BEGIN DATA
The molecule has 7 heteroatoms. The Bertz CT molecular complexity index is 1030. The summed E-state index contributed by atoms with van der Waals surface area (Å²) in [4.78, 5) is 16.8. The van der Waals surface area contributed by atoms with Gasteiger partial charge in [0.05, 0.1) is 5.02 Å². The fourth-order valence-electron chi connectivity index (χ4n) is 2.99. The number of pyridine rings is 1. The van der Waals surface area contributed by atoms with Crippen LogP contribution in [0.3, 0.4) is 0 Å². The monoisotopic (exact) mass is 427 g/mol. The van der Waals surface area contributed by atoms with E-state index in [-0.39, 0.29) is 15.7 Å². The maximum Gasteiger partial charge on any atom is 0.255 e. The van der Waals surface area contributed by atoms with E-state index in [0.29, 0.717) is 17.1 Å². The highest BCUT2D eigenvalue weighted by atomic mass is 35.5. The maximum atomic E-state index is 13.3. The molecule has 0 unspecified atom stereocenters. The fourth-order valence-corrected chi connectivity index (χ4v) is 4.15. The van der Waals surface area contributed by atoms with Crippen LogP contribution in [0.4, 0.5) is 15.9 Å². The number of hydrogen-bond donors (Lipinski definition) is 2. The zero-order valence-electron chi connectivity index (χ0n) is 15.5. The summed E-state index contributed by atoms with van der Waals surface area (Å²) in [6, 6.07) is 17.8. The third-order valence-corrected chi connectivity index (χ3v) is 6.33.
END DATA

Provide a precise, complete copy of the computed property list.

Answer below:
The molecule has 7 heteroatoms. The Bertz CT molecular complexity index is 1030. The summed E-state index contributed by atoms with van der Waals surface area (Å²) in [4.78, 5) is 16.8. The van der Waals surface area contributed by atoms with Gasteiger partial charge in [0.05, 0.1) is 5.02 Å². The fourth-order valence-electron chi connectivity index (χ4n) is 2.99. The number of pyridine rings is 1. The van der Waals surface area contributed by atoms with Crippen LogP contribution in [0.3, 0.4) is 0 Å². The monoisotopic (exact) mass is 427 g/mol. The van der Waals surface area contributed by atoms with E-state index in [-0.39, 0.29) is 15.7 Å². The maximum Gasteiger partial charge on any atom is 0.255 e. The van der Waals surface area contributed by atoms with E-state index in [0.29, 0.717) is 17.1 Å². The highest BCUT2D eigenvalue weighted by atomic mass is 35.5. The maximum atomic E-state index is 13.3. The molecule has 0 unspecified atom stereocenters. The fourth-order valence-corrected chi connectivity index (χ4v) is 4.15. The van der Waals surface area contributed by atoms with Crippen LogP contribution in [0.4, 0.5) is 15.9 Å². The number of hydrogen-bond donors (Lipinski definition) is 2. The zero-order valence-electron chi connectivity index (χ0n) is 15.5. The summed E-state index contributed by atoms with van der Waals surface area (Å²) in [6, 6.07) is 17.8. The third-order valence-corrected chi connectivity index (χ3v) is 6.33.